Presented by Sara Hutto of Greater Farallones Association and Lara Hansen of EcoAdapt.
Webinar co-sponsored by the NOAA National MPA Center, MPA News, and the EBM Tools Network (co-coordinated by OCTO and NatureServe).
On March 6th, 2018, ACT, SFU and Western University co-hosted a workshop in Vancouver on the topic of climate change adaptation and governance in Canada, with a specific focus on issues relating to the British Columbia (BC) context. Attendees included participants from government, academia, private sector, and non-governmental organizations. Particular attention was given to province-wide strategies for adaptation, risk reduction, and the intersection between them. This workshop was part of a series of events being carried out in tandem with research at Western University.1 This report summarizes the discussion with participants on adaptation framed as a set of actions and governance strategies.
Climate change adaptation is the process of preparing for actual or projected changes in climate averages and extremes. It relies on interpretations and values pertaining to key questions regarding ways hazards and vulnerability are determined; the nature of acceptable interventions; and the determinants of success. As a result, adaptation is both complex and political in nature. The process of identifying the most effective roles for various actors and the best policy instruments to use to reach certain goals is not only value-laden, but complex and uncertain.
In an attempt to untangle this many-faceted issue within the provincial context, participants were asked to consider the following questions:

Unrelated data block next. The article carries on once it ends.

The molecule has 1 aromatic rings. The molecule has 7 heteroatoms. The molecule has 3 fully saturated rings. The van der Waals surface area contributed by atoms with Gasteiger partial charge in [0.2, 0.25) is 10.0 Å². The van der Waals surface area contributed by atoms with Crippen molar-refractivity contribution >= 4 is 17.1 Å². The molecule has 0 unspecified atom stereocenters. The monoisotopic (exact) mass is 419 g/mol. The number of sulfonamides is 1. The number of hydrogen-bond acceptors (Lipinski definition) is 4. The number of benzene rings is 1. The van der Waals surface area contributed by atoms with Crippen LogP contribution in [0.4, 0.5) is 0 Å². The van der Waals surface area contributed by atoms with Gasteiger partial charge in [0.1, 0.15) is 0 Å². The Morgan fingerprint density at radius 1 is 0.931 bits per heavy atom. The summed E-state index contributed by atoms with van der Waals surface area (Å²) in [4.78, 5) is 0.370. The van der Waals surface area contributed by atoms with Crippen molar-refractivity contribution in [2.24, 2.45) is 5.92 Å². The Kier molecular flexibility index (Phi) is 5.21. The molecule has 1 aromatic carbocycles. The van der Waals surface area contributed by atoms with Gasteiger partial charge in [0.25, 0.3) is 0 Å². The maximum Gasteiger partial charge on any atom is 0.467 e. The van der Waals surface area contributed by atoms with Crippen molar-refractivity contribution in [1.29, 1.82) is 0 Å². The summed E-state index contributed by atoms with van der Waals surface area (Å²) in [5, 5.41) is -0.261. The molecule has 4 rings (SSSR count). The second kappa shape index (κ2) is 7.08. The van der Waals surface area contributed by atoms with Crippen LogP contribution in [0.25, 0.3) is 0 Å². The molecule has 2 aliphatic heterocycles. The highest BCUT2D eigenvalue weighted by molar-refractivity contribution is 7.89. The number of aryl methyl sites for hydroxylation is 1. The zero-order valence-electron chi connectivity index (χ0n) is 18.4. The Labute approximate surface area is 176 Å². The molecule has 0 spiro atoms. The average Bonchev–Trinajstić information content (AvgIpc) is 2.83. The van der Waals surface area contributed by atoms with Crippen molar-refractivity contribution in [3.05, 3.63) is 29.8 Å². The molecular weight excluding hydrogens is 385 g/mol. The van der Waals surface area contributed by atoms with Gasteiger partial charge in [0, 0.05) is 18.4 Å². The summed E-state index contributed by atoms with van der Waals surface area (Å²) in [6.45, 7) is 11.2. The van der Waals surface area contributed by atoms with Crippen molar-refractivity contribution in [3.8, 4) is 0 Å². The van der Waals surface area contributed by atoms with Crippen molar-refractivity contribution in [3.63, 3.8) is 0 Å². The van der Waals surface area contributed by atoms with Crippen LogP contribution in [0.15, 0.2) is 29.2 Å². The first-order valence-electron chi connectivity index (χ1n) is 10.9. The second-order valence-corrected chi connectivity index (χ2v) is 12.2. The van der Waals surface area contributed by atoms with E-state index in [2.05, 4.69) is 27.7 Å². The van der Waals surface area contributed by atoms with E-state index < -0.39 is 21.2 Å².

Based on your experience and professional insight, what are the necessary components for effective climate change adaptation governance in Canada?
Based on existing successes, what roles and mechanisms are required for effective and collaborative adaptation?
What are the barriers to effective adaptation governance, and what are some potential strategies for overcoming them?
Increasing rates of sea level rise caused by global warming are expected to lead to permanent inundation, episodic flooding, beach erosion and saline intrusion in low-lying coastal areas. Sea level rise is a significant and growing threat to the coastal region of New Jersey, USA and this study presents a comprehensive assessment of the expected impacts. We project future sea level rise based on historical measurements and global scenarios, and apply them to digital elevation models to illustrate the extent to which the New Jersey coast is vulnerable. We estimate that 1 to 3 % of New Jersey’s land area will be affected by inundation and 6.5 to over 9 % by episodic coastal flooding over the next century. We also characterize potential impacts on the socioeconomic and natural systems of the New Jersey coast focusing on Cape May Point for illustrative purposes. We then suggest a range of potential adaptation and mitigation opportunities for managing coastal areas in response to sea level rise. Our findings suggest that where possible a gradual withdrawal of development from some areas of the New Jersey coast may be the optimum management strategy for protecting natural ecosystems.